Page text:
Will Spanish avant-garde cuisine stand the test of time?

What to eat. What not to eat.
March 26 2008 8:07 AM

Fish Foam and Spherified Mango Juice

Will Spanish avant-garde cuisine stand the test of time?

(Continued from Page 2)

The same, I would hold, is true of modern Spanish cuisine. What lies at its heart is not a particular dish—not even the emblematic foam. Rather, it's a spirit—a vigorous, often intellectual search for new flavors that takes place not just in gardens and pantries but in landscapes and art exhibitions, and, yes, in the laboratory. And that isn't going away. As Arenós told me in an interview, Spain's top chefs have plenty of staying power. "Ferran [Adrià] is the most influential chef in the world, and he was born only in 1962. ... All the other guys, Andoni [Aduriz], Quique [Dacosta], they're in their 30s. We can't talk about decadence when they're all so young."

Advertisement

They're not just young; they're motivated. Andoni Luis Aduriz, the chef of two-starred Mugaritz, is often hailed as Adrià's more serene but equally talented dauphin. For the past two years, he has been working on using ultrasound to achieve more precise cooking times and, in collaboration with Aponiente chef Ángel León, is developing a cooking fuel made from olive pits. "There are people who say, 'this is over, let's put it behind us,' but that's just marketing. I can tell you from my own experience that there is more research going on, more energy, than ever before."

That's the thing. The pressure to innovate (and among Spanish chefs, that pressure is largely self-imposed) means that Spanish techno-emotional cooking, if that's what we're calling it now, is going to keep changing, producing new and ever-wackier techniques and ingredients. Some of them, like Dacosta's platinum-coated oyster, will perhaps, mercifully, not withstand the test of time. But others, like that now-ubiquitous foam, will seep into the culinary vernacular, forever augmenting the range of possibilities chefs have at their disposal.

Lisa Abend is a freelance writer based in Madrid, Spain.

TODAY IN SLATE

Politics

Smash and Grab

Will competitive Senate contests in Kansas and South Dakota lead to more late-breaking races in future elections?

I Am 25. I Don’t Work at Facebook. My Doctors Want Me to Freeze My Eggs.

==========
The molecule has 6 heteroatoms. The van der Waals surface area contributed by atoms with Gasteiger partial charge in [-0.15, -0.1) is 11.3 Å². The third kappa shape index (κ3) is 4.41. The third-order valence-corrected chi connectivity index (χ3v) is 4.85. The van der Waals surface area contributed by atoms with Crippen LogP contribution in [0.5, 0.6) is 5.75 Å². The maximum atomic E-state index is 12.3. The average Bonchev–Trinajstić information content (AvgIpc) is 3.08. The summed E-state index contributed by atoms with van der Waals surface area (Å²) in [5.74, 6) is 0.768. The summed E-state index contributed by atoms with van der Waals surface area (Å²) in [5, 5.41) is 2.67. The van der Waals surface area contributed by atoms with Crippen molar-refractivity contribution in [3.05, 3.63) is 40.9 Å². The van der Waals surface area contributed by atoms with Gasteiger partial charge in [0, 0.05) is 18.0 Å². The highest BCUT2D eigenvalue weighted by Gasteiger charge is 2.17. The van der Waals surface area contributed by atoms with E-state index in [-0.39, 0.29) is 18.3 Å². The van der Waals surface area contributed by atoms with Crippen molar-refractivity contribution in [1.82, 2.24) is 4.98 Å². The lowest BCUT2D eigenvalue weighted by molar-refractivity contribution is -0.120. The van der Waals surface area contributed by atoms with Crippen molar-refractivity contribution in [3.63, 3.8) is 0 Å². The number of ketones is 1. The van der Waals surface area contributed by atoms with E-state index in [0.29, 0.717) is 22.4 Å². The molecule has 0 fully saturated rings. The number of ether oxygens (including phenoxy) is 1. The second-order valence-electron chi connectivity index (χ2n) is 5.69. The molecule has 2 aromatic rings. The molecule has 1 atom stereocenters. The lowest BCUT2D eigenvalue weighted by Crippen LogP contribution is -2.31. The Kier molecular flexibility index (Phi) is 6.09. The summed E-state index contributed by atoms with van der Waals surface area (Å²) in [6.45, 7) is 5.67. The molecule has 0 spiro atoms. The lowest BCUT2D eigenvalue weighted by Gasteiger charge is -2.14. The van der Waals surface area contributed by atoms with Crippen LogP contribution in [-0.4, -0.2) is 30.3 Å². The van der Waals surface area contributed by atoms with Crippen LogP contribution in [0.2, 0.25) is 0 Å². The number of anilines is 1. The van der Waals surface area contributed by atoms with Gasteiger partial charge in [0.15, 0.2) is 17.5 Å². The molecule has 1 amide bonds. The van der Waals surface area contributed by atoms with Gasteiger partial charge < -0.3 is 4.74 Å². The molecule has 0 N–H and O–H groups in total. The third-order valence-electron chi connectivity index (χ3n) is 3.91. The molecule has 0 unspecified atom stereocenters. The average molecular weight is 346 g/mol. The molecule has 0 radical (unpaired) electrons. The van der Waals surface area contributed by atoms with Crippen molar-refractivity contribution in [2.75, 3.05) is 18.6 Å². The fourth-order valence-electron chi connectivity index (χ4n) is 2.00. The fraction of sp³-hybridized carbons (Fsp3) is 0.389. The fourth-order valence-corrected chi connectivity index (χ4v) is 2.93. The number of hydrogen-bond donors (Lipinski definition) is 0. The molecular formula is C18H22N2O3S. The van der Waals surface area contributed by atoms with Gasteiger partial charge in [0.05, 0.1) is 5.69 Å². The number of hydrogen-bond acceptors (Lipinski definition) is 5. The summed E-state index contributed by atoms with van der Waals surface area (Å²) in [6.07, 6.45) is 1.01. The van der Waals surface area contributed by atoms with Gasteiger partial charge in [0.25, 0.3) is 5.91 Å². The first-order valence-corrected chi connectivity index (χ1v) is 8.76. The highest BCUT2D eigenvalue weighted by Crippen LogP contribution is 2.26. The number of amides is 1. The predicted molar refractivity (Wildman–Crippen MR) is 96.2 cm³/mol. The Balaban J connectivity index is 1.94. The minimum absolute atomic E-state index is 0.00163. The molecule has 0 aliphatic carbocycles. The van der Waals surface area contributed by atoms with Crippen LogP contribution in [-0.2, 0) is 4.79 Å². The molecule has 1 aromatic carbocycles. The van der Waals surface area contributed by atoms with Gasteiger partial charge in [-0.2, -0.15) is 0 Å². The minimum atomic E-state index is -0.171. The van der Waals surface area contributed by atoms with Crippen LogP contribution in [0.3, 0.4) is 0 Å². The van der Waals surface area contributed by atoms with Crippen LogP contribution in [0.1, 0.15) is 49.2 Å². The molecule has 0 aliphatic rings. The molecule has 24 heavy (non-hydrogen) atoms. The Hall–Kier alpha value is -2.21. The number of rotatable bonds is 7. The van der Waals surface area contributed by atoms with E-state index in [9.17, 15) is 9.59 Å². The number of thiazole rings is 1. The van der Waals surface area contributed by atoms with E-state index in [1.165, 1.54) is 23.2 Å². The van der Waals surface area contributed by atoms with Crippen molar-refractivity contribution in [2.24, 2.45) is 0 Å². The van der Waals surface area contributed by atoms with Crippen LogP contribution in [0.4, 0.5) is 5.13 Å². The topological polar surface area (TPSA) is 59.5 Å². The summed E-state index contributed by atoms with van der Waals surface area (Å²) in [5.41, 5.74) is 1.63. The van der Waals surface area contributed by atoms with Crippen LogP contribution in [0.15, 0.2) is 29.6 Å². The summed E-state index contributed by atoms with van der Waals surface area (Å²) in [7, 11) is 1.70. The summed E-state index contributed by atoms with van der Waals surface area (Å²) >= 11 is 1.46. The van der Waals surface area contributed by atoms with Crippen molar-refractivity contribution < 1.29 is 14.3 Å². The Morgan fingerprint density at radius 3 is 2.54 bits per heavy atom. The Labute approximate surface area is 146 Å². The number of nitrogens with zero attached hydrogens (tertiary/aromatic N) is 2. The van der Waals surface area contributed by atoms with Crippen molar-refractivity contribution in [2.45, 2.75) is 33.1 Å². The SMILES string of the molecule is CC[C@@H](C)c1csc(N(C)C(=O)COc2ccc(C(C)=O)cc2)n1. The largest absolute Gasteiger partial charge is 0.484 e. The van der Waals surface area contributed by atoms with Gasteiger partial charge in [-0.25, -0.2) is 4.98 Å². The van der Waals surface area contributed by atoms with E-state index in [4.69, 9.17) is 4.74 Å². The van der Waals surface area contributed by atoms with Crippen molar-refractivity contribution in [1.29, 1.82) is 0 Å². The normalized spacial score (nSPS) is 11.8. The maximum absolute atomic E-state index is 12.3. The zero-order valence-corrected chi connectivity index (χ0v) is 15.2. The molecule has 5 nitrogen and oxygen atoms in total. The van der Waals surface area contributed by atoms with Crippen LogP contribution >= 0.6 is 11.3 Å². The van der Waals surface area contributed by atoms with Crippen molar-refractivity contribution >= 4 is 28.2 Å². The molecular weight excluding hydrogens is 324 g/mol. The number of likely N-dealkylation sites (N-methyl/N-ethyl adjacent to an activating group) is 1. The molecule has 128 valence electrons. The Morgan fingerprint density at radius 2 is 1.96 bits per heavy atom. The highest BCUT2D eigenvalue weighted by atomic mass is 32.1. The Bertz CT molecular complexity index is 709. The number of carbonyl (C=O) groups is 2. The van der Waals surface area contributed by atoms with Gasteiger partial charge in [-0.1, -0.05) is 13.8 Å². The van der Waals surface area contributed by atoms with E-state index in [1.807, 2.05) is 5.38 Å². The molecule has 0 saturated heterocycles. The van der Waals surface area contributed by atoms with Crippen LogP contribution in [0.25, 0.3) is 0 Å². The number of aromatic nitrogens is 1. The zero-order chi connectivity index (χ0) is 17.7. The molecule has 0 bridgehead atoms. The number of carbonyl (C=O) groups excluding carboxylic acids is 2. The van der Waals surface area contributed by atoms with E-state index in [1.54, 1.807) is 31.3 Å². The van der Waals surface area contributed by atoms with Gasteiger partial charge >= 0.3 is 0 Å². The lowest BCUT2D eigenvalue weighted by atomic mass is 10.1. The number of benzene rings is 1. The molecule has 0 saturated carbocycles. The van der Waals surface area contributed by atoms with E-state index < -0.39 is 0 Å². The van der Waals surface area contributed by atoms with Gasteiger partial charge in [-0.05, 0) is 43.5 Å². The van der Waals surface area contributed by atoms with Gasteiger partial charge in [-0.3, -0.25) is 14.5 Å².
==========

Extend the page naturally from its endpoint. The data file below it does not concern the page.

The XX Factor
Oct. 20 2014 6:17 PM I Am 25. I Don’t Work at Facebook. My Doctors Want Me to Freeze My Eggs.

Republicans Want the Government to Listen to the American Public on Ebola. That’s a Horrible Idea.

The Most Ingenious Teaching Device Ever Invented

Tom Hanks Has a Short Story in the New Yorker. It’s Not Good.

Brow Beat

Marvel’s Civil War Is a Far-Right Paranoid Fantasy

It’s also a mess. Can the movies do better?

Watching Netflix in Bed. Hanging Bananas. Is There Anything These Hooks Can’t Solve?

The Procedural Rule That Could Prevent Gay Marriage From Reaching SCOTUS Again

  News & Politics
Politics
Oct. 20 2014 8:14 PM You Should Be Optimistic About Ebola Don’t panic. Here are all the signs that the U.S. is containing the disease.
  Business
Moneybox
Oct. 20 2014 7:23 PM Chipotle’s Magical Burrito Empire Keeps Growing, Might Be Slowing
  Life
Outward
Oct. 20 2014 3:16 PM The Catholic Church Is Changing, and Celibate Gays Are Leading the Way
  Double X
The XX Factor
Oct. 20 2014 6:17 PM I Am 25. I Don't Work at Facebook. My Doctors Want Me to Freeze My Eggs.
  Slate Plus
Tv Club
Oct. 20 2014 7:15 AM The Slate Doctor Who Podcast: Episode 9 A spoiler-filled discussion of "Flatline."
  Arts
Brow Beat
Oct. 20 2014 9:13 PM The Smart, Talented, and Utterly Hilarious Leslie Jones Is SNL’s Newest Cast Member
  Technology
Future Tense
Oct. 20 2014 4:59 PM Canadian Town Cancels Outdoor Halloween Because Polar Bears
  Health & Science
Medical Examiner
Oct. 20 2014 11:46 AM Is Anybody Watching My Do-Gooding? The difference between being a hero and being an altruist.
  Sports
Sports Nut
Oct. 20 2014 5:09 PM Keepaway, on Three. Ready—Break! On his record-breaking touchdown pass, Peyton Manning couldn’t even leave the celebration to chance.